When performing playback experiments with birds, is there a biologically relevant source level for song playbacks?

I have read that a standard value is 90 dB @ 1 m, however I could not find a good reason that justified this value. Is there evidence that songbirds' source level is really that high? Is it not different across species? What happens if the playback source level is too high? Is it transformed into a super-aggressive signal? And can we compare results obtained with playbacks of different amplitudes?

Sorry for the beginner's question....

  • 1
    Hi @lframond, could you please provide reference/s for the stated convention?
    – Thejasvi
    Jul 27 at 7:41

2 Answers 2


It is not all all a beginner's question, on the contrary, in underwater behavioral response studies a lot of money was spent to realize that responses are context dependent.

So, answer to OP is that the playback sound level should be adapted to the experiment you are carrying out. Varying sound levels is fine if one wanted to determine the onset of a certain behavior as function of sound intensity for the otherwise fix context.

Keep in mind, it is the received sound that counts and not the transmitted sound level, however, reaction to weak predator calls at close distance may be interpreted differently than that of somewhat louder calls at larger distances. Animals are smart enough to deduce distances from received signals and react differently.

Stacy DeRuiter's paper describes such a case for beaked whale responses to simulated and real naval sonar.

Ref: DeRuiter, Stacy L., et al. "First direct measurements of behavioural responses by Cuvier's beaked whales to mid-frequency active sonar." Biology letters 9.4 (2013): 20130223.


In playback experiments (any animals), it is crucial to monitor or estimate the sound level at the receiver's location, and not only at a random/standard distance to the speaker.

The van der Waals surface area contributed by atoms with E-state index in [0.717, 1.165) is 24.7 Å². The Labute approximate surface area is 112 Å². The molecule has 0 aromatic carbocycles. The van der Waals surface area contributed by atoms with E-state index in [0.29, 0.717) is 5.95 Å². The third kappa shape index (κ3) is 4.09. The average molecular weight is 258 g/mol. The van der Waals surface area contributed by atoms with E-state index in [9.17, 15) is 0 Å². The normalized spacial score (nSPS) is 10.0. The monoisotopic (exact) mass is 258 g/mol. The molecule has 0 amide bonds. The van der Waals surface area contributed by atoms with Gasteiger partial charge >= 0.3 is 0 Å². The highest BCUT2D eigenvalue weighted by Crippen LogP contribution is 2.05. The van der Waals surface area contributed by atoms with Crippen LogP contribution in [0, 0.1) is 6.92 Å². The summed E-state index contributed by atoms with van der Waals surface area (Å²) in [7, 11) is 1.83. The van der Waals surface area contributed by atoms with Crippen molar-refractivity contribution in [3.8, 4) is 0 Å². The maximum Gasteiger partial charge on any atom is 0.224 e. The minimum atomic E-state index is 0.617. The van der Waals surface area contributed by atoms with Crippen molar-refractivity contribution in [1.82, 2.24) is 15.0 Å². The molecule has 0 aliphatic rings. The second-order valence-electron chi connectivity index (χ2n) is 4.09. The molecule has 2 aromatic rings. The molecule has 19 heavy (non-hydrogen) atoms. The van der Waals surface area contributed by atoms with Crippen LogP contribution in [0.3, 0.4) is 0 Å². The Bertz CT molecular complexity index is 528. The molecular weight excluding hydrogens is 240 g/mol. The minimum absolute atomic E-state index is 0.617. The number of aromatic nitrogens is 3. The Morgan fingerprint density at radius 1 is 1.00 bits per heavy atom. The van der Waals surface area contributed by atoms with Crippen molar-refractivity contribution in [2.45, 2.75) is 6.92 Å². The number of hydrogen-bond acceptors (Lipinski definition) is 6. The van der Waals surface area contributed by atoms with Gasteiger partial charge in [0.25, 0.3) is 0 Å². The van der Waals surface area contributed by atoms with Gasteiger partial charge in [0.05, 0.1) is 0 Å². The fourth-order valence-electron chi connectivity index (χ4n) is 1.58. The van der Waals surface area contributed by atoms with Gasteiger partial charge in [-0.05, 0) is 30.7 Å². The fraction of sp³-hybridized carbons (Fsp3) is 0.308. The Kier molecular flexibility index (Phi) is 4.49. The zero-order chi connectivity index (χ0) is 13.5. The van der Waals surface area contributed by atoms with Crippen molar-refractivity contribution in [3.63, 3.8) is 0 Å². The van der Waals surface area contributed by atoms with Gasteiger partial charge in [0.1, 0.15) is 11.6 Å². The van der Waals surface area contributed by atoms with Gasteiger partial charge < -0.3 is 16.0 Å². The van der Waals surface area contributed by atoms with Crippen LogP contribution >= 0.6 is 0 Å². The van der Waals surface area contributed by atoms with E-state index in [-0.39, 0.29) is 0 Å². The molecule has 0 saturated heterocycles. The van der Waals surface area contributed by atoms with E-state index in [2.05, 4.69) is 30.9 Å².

• If you play back "natural" recordings, you should adjust the amplitude of your signal in order to have a sound level at the receiver's position that is similar to what happens in natural conditions.
  • if you play back sounds that does not exist in natural conditions, you should adjust the amplitude of your signal in order to comply with the sound levels which you want to test at the receiver's position.

Otherwise, your tested animal may not hear the sound if it is too quiet or behave unexpectedly if the sound is too loud.

Then, you should not compare results with different sound levels, except if the sound level has been included as an explanatory variable in your statistical model, provided you have enough replicates for each sound level etc.

PS: The sound level at e.g. 1 m can be reported for information about the power of the playback source, but it I don't think it should be a standard (except maybe for very particular experimental protocols), since it is not related to the receiver's perception of sound level.

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